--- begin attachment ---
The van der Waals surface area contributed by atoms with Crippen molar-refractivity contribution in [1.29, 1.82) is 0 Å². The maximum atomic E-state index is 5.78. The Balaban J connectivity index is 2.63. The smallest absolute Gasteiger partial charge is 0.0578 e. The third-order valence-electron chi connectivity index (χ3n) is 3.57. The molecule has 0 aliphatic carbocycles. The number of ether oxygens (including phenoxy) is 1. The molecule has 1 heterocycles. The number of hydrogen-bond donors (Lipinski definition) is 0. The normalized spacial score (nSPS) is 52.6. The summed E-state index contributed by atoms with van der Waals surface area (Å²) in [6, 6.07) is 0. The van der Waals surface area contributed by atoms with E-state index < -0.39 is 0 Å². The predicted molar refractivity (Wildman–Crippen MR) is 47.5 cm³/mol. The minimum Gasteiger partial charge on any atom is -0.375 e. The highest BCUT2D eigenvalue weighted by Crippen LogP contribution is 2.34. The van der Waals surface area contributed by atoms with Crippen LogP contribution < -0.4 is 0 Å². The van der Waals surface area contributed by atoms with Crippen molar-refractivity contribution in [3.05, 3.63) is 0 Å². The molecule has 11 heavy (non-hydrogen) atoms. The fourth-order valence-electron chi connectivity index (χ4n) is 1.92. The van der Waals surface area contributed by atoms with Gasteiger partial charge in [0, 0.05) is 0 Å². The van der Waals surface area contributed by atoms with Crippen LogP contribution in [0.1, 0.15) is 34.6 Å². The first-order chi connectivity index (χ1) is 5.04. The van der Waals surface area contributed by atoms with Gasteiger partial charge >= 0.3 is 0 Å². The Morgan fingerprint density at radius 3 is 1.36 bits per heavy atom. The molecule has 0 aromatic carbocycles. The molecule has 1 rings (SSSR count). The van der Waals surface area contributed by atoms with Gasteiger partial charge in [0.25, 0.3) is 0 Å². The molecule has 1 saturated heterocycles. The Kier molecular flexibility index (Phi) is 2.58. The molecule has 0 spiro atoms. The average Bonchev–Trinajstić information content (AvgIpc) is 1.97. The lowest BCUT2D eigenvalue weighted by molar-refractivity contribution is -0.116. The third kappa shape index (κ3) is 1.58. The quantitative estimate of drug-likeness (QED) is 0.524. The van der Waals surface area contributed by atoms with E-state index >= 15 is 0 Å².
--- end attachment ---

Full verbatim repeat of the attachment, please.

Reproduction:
The van der Waals surface area contributed by atoms with Crippen molar-refractivity contribution in [1.29, 1.82) is 0 Å². The maximum atomic E-state index is 5.78. The Balaban J connectivity index is 2.63. The smallest absolute Gasteiger partial charge is 0.0578 e. The third-order valence-electron chi connectivity index (χ3n) is 3.57. The molecule has 0 aliphatic carbocycles. The number of ether oxygens (including phenoxy) is 1. The molecule has 1 heterocycles. The number of hydrogen-bond donors (Lipinski definition) is 0. The normalized spacial score (nSPS) is 52.6. The summed E-state index contributed by atoms with van der Waals surface area (Å²) in [6, 6.07) is 0. The van der Waals surface area contributed by atoms with E-state index < -0.39 is 0 Å². The predicted molar refractivity (Wildman–Crippen MR) is 47.5 cm³/mol. The minimum Gasteiger partial charge on any atom is -0.375 e. The highest BCUT2D eigenvalue weighted by Crippen LogP contribution is 2.34. The van der Waals surface area contributed by atoms with Crippen LogP contribution < -0.4 is 0 Å². The van der Waals surface area contributed by atoms with Crippen molar-refractivity contribution in [3.05, 3.63) is 0 Å². The molecule has 11 heavy (non-hydrogen) atoms. The fourth-order valence-electron chi connectivity index (χ4n) is 1.92. The van der Waals surface area contributed by atoms with Gasteiger partial charge in [0, 0.05) is 0 Å². The van der Waals surface area contributed by atoms with Crippen LogP contribution in [0.1, 0.15) is 34.6 Å². The first-order chi connectivity index (χ1) is 5.04. The van der Waals surface area contributed by atoms with Gasteiger partial charge >= 0.3 is 0 Å². The Morgan fingerprint density at radius 3 is 1.36 bits per heavy atom. The molecule has 0 aromatic carbocycles. The molecule has 1 rings (SSSR count). The van der Waals surface area contributed by atoms with Gasteiger partial charge in [0.25, 0.3) is 0 Å². The molecule has 1 saturated heterocycles. The Kier molecular flexibility index (Phi) is 2.58. The molecule has 0 spiro atoms. The average Bonchev–Trinajstić information content (AvgIpc) is 1.97. The lowest BCUT2D eigenvalue weighted by molar-refractivity contribution is -0.116. The third kappa shape index (κ3) is 1.58. The quantitative estimate of drug-likeness (QED) is 0.524. The van der Waals surface area contributed by atoms with E-state index >= 15 is 0 Å².